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Economy in Brief

EMU's GDP is Even Weaker
by Robert Brusca  February 14, 2013

It is now five consecutive quarters of GDP declines in EMU...and counting. The Year-over year drop is now at 0.9%.

While the US reported a drop in GDP in Q4 as well it is still stronger than any economy in the table, those are EMU economies reporting GDP early, plus the UK.

The Netherlands is the only EMU economy in the table with a smaller Yr/Yr drop in GDP in Q4 than in Q3. The UK also has done that and for two quarters running.

The UK economy- Despite the way the UK economy has disappointed it is still showing some reason to hope that it is still engaged in a bottoming process rather than suffering a new lapse. Perhaps the UK will have more of a rounded bottom recession than a sharp 'V'-like bottom. Right now the UK looks as though it existed a classical recession and has begun to sputter in the recovery. The recent episode of weakness looks more like a really bad recovery than a new recession because it lacks the severe downward thrust of recession but it does have multiple quarters of negative growth. Even though four of the last five UK quarters have posted negative GDP growth quarter-to quarter only one of them has registered a 'measureable' decline in year-over-year growth- none a decline year over year growth of even 0.5%..

In the chart we feature the Yr/Yr GDP declines in EMU plotted against the EMU composite PMI from Markit. The chart shows the Markit composite turning up even as the GDP slide is gathering pace. This is not an anomaly but is as expected. Note that although the PMI was new in 2006 it did peak ahead of the cycle peak in GDP. In the recession trough in 2009 it began to move up before GDP. Such is the nature of the PMI surveys. They are sensitive gauges of activity. The PMI message now is reassuring, but not definitive.

We can hope that once again the PMI composite has it right. We can hope that its run higher endures and presages a continuing improvement in GDP implying lesser declines and eventually increases in GDP.

But we are also well-advised to keep watching the PMIs in case there is a reversal.

EMU is still under a great deal of pressure. Participating countries still have very different needs. EMU's troubles are far from solved or even salved. But economies do not crater forever.

There may be some shifting leadership within EMU but there is little strength. Germany continues to be the best performing economy in many ways especially by its consumer confidence gauge. But that has not translated into much demand support for the rest of EMU. Germany continues to be an economy based on export-led growth. And Germany is so competitive that it continues to be able to prosper at EMU exchange rates that punish other EMU members. And this divergence in competitiveness is something that we thing will continue to haunt the Zone make its complete recovery elusive.

For now we hear the less competitive members of EMU screaming about the recent strength in the euro. The G-7 recently has issued a declaration about exchange markets and members have signed onto the declaration that says the G-7 does not engage in exchange rate targeting. Even so Japan has been a bit of a rebel in this. So far, while there is undoubtedly some discord within the G-7 about this behavior, for the time being Japan is being cut its slack. But this remains a live issue and one in which different EMU members have different views.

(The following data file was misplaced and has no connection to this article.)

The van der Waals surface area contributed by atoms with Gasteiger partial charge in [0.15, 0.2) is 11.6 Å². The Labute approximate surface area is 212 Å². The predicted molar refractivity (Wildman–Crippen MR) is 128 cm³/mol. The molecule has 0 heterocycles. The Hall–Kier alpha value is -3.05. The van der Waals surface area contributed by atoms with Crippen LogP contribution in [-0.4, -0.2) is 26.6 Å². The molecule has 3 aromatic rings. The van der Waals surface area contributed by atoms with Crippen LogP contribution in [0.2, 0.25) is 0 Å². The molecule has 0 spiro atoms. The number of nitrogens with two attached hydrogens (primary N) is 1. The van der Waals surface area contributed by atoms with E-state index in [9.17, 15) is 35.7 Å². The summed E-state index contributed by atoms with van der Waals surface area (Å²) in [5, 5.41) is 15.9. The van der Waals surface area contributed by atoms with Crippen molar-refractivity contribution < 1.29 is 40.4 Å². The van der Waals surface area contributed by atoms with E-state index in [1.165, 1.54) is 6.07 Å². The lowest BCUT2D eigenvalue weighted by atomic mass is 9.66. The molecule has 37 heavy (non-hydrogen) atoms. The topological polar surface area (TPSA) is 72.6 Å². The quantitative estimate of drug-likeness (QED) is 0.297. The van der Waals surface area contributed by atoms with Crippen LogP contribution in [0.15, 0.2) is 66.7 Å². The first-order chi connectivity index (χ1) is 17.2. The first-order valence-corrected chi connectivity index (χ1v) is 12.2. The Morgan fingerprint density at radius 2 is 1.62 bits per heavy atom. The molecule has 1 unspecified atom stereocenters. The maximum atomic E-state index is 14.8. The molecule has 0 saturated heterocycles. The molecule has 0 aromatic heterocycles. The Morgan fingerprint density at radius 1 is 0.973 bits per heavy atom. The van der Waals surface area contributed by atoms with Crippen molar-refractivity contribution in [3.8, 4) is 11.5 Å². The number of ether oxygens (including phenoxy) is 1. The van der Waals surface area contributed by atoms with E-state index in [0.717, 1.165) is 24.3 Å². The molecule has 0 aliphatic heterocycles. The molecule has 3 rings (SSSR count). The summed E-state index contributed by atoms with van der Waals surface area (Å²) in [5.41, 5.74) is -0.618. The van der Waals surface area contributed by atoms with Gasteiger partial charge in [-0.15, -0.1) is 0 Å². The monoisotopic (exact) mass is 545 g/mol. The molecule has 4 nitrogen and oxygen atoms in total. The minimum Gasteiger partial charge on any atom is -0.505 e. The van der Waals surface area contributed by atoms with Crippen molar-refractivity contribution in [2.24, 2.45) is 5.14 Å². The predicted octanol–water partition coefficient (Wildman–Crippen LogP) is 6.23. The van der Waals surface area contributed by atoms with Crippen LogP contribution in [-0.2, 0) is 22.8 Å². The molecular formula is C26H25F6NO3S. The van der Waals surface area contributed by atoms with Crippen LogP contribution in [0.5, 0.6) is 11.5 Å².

Weakness is the new order in the global economy. Exchange rate manipulation is the new fear. Under performance is the ongoing reality. Austerity is still the main tool of the trade employed in concert with monetary expansion.

While any one country might be able pull off such a trick it seems very unlike that a group as diverse as the global network of economies will find a way to exit this situation gracefully, with dignity, without economic discord or without further economic knock-on effects.

Nor is it surprising that geopolitical tensions have heated up as economic times have deteriorated. While I have not featured China in this discussion it is there and very much party to what is going on. This is the year that it is being forced to depend on its own domestic demand for growth since domestic demand is so lacking in the rest of the world. Germany is still in the cat-bird seat of competiveness and with its focus on high-end markets that are more resilient even when times get tough. Still there is enough angst to go around and the global situation is barely generating any reason for optimist despite the small upturn in the market composite PMI.

The market and economic fundamentals still show a great deal of strain. With that the risk factor to continued or renewed growth has to be considered high.

E-Zone and Select G-10 Country GDP Results
Q/Q SAAR Year/Year
GDP Q4-12 Q3-12 Q2-12 Q4-12 Q3-12 Q2-12 Q1-12
EMU -2.3 -0.3 -0.7 -0.9 -0.6 -0.5 -0.1
Belgium -0.4 -0.1 -2.0 -0.4 -0.4 -0.3 0.4
France -1.1 0.6 -0.4 -0.3 0.0 0.1 0.2
Germany -2.4 0.9 1.1 0.4 0.9 1.0 1.2
Greece -24.9 -4.6 -7.7 -10.8 -6.8 -6.8 -6.3
Italy -3.7 -0.8 -2.9 -2.7 -2.4 -2.3 -1.3
The Netherlands -1.0 -3.8 0.7 -0.9 -1.3 -0.5 -0.8
Portugal -7.0 -3.5 -3.9 -3.8 -3.5 -3.1 -2.3
Spain -2.8 -1.2 -1.6 -1.8 -1.6 -1.3 -0.7
UK -1.2 4.0 -1.6 0.1 0.1 -0.3 0.2
US -0.1 3.1 1.3 1.5 2.6 2.1 2.4
EMU less Germany -2.3 -0.8 -1.4 -1.4 -1.2 -1.0 -0.6
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